This plan reduces monthly payments, which is good in the short-run, but it also leads to generating significantly more interest costs over the course of your loan, making it way more expensive than a 10 year repayment plan.
We recommend this plan for borrowers who are virtually sure that they won’t be able to keep up with 10 year payment plans, due to relatively low income or relatively high student loan debt.
The Income-Based Repayment Plan
The Income-Based Repayment Plan has been around for years, and is a favorite for individuals who aren’t expecting regularly, steady paychecks, either because they work seasonal or temporary gigs, work as independent contractors, or receive salaries based off performance.
Income-based repayment allows you up to 25 years to pay off your student loans, and provides a flexible repayment schedule where monthly payments are determined based on your income, but the plan is only available to borrowers facing a “Partial Financial Hardship” (student loan debt that exceeds 15% of the difference between your adjusted gross income and 150% of the poverty line for your state and family size).
This plan is great for borrowers with fluctuating income levels, unsteady employment and difficulty meeting their monthly payments on the shorter, but temporarily more expensive 10 year plans.
The Pay As You Earn Repayment Plan
The Pay As You Earn Repayment Plan is new, and was recently introduced via President Obama’s Student Loan reforms enacted in 2012.
Pay As You Earn is similar to income-based repayment, except that it only offers up to 20 years to pay back your debt, and it limits monthly payments at a lower rate, to just 10% of your discretionary income.
Like income-based repayment, we recommend this plan only for those borrowers who can’t make their monthly payments on the 10 year plans, since far more interest accumulates on these longer repayment schedules.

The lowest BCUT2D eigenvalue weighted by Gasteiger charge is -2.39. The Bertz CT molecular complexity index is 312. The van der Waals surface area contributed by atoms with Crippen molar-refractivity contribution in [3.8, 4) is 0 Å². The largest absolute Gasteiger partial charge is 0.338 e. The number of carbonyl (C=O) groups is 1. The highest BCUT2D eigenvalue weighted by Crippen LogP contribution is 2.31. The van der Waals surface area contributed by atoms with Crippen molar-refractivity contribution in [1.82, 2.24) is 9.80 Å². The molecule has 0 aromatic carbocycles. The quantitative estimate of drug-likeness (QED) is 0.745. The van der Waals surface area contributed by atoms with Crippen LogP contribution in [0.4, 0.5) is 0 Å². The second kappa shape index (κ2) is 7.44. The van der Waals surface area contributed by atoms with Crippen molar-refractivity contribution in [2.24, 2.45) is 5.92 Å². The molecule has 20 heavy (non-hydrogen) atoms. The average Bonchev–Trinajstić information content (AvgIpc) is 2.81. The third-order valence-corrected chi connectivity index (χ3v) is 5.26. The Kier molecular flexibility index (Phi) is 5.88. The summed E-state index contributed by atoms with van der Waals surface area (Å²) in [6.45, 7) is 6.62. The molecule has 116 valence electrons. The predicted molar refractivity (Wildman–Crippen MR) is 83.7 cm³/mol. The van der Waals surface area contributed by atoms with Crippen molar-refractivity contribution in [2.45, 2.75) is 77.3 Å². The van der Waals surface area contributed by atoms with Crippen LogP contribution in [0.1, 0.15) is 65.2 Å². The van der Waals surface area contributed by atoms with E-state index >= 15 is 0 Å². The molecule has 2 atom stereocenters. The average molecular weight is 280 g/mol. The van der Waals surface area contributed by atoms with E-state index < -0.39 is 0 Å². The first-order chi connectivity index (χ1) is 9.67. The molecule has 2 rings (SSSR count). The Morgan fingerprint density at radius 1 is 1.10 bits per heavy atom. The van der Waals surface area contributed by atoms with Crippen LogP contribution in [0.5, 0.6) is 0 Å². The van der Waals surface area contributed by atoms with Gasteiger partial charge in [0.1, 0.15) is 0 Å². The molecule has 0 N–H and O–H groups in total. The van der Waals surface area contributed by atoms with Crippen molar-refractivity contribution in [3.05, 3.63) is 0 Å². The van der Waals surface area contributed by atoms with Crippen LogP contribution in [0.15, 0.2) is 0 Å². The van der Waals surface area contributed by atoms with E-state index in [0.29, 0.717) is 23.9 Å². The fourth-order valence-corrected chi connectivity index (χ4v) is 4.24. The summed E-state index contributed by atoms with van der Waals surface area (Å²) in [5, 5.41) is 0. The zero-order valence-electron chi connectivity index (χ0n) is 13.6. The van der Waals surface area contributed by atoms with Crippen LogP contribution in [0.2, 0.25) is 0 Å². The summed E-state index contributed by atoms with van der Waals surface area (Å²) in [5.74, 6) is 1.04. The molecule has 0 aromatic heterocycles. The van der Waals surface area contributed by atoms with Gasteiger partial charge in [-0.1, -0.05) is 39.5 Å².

The Income-Contingent Repayment Plan
The Income-Contingent Repayment Plan is similar to both Income-Based Repayment and the Pay As You Earn plan, where monthly payments are set based on income.
This plan recalculates your monthly payments each year, based on your adjusted gross income, family size, and total amount of student loan debt that you owe, allowing you up to 25 years to pay back your loans.
We recommend income-contingent repayment for those borrowers who don’t expect to have stable employment or stable income, but who can’t qualify for the other fluctuating plans, or afford the higher monthly payments required by 10 year plans.
The Income-Sensitive Repayment Plan
The Income-Sensitive Repayment Plan is almost identical to the income-contingent plan, but it only allows up to 10 years for paying off your debt.
This plan is better than the income-contingent repayment plan in that it prevents you from accumulating more interest over the course of your loan (increasing it’s total cost), but it will only work for those borrowers who can afford the relatively higher monthly payments associated with a shorter, 10 year plan.
Another downside to this plan is that your monthly payments aren’t determined based on a consistent formula established by the Federal Government, but by whatever formula your lender has decided to use, meaning that you may end up with a great, or a crappy deal.
For more details about each of these repayment options, and to figure out which one is best for you, check out our page on Federal Student Loan Repayment Programs, here.
Federal Student Loan Refinance Programs
Unfortunately, it’s still not yet possible to refinance your Federal student loan debt.
However, the good news is that Elizabeth Warren recently proposed making this possible.
To read about her attempt to make refinancing available to everyone with Federal student loans, view my page about the August, 2014 Elizabeth Warren Student Loans Bill.
If you have questions about how these programs work, which programs you’re eligible for, how to apply for the programs, or even whether or not it’s a good idea, then please ask away in the comments section below.
I’ll do my best to get you a reply within 24 hours.